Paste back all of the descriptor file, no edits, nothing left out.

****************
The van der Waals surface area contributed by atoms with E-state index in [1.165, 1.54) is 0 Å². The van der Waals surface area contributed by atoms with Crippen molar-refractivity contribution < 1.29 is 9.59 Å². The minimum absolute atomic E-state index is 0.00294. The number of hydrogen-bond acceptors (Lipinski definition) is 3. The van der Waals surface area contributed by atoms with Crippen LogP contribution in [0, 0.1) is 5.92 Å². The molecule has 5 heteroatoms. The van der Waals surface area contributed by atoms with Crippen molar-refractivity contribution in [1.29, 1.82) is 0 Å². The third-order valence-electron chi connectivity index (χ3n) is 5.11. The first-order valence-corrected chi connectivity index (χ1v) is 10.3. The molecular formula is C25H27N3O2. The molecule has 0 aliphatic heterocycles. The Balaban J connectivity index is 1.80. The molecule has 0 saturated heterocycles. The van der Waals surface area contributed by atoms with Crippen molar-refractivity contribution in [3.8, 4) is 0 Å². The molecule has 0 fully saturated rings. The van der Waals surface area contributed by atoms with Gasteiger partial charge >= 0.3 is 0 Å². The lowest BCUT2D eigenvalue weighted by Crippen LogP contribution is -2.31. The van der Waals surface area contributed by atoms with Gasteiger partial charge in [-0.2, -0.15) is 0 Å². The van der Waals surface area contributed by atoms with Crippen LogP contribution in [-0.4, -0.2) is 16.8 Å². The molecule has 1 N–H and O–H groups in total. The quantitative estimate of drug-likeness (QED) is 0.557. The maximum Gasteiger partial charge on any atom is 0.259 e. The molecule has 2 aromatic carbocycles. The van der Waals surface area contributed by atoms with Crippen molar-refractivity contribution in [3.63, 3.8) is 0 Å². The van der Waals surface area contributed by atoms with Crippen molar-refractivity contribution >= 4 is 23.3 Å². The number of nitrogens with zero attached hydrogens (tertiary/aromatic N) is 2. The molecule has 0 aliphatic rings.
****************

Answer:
The van der Waals surface area contributed by atoms with E-state index in [1.165, 1.54) is 0 Å². The van der Waals surface area contributed by atoms with Crippen molar-refractivity contribution < 1.29 is 9.59 Å². The minimum absolute atomic E-state index is 0.00294. The number of hydrogen-bond acceptors (Lipinski definition) is 3. The van der Waals surface area contributed by atoms with Crippen LogP contribution in [0, 0.1) is 5.92 Å². The molecule has 5 heteroatoms. The van der Waals surface area contributed by atoms with Crippen molar-refractivity contribution in [1.29, 1.82) is 0 Å². The third-order valence-electron chi connectivity index (χ3n) is 5.11. The first-order valence-corrected chi connectivity index (χ1v) is 10.3. The molecular formula is C25H27N3O2. The molecule has 0 aliphatic heterocycles. The Balaban J connectivity index is 1.80. The molecule has 0 saturated heterocycles. The van der Waals surface area contributed by atoms with Crippen molar-refractivity contribution in [3.8, 4) is 0 Å². The molecule has 0 fully saturated rings. The van der Waals surface area contributed by atoms with Gasteiger partial charge >= 0.3 is 0 Å². The lowest BCUT2D eigenvalue weighted by Crippen LogP contribution is -2.31. The van der Waals surface area contributed by atoms with Gasteiger partial charge in [-0.2, -0.15) is 0 Å². The van der Waals surface area contributed by atoms with Crippen LogP contribution in [-0.4, -0.2) is 16.8 Å². The molecule has 1 N–H and O–H groups in total. The quantitative estimate of drug-likeness (QED) is 0.557. The maximum Gasteiger partial charge on any atom is 0.259 e. The molecule has 2 aromatic carbocycles. The van der Waals surface area contributed by atoms with Crippen molar-refractivity contribution in [3.63, 3.8) is 0 Å². The van der Waals surface area contributed by atoms with Crippen molar-refractivity contribution >= 4 is 23.3 Å². The number of nitrogens with zero attached hydrogens (tertiary/aromatic N) is 2. The molecule has 0 aliphatic rings.